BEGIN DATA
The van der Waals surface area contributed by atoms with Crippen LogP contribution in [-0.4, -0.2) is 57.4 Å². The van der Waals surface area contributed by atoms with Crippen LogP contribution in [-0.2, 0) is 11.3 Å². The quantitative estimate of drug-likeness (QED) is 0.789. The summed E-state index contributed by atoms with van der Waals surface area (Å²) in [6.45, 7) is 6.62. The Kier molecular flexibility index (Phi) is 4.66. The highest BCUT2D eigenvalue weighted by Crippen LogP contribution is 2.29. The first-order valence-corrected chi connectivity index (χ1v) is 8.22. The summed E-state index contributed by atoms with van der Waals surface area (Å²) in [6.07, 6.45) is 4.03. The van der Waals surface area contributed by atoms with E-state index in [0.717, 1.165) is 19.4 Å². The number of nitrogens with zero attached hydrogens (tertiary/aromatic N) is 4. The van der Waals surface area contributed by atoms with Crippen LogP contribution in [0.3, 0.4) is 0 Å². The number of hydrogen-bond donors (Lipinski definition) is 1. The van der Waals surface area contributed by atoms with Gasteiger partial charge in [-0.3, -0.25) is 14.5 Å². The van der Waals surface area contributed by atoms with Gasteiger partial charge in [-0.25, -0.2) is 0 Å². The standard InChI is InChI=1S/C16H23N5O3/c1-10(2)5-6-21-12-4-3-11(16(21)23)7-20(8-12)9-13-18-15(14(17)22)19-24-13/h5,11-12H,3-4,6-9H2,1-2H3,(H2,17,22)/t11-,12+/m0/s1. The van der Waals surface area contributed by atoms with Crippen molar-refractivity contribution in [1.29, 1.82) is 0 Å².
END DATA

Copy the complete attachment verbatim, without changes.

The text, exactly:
The van der Waals surface area contributed by atoms with Crippen LogP contribution in [-0.4, -0.2) is 57.4 Å². The van der Waals surface area contributed by atoms with Crippen LogP contribution in [-0.2, 0) is 11.3 Å². The quantitative estimate of drug-likeness (QED) is 0.789. The summed E-state index contributed by atoms with van der Waals surface area (Å²) in [6.45, 7) is 6.62. The Kier molecular flexibility index (Phi) is 4.66. The highest BCUT2D eigenvalue weighted by Crippen LogP contribution is 2.29. The first-order valence-corrected chi connectivity index (χ1v) is 8.22. The summed E-state index contributed by atoms with van der Waals surface area (Å²) in [6.07, 6.45) is 4.03. The van der Waals surface area contributed by atoms with E-state index in [0.717, 1.165) is 19.4 Å². The number of nitrogens with zero attached hydrogens (tertiary/aromatic N) is 4. The van der Waals surface area contributed by atoms with Crippen LogP contribution in [0.3, 0.4) is 0 Å². The number of hydrogen-bond donors (Lipinski definition) is 1. The van der Waals surface area contributed by atoms with Gasteiger partial charge in [-0.3, -0.25) is 14.5 Å². The van der Waals surface area contributed by atoms with Gasteiger partial charge in [-0.25, -0.2) is 0 Å². The standard InChI is InChI=1S/C16H23N5O3/c1-10(2)5-6-21-12-4-3-11(16(21)23)7-20(8-12)9-13-18-15(14(17)22)19-24-13/h5,11-12H,3-4,6-9H2,1-2H3,(H2,17,22)/t11-,12+/m0/s1. The van der Waals surface area contributed by atoms with Crippen molar-refractivity contribution in [1.29, 1.82) is 0 Å².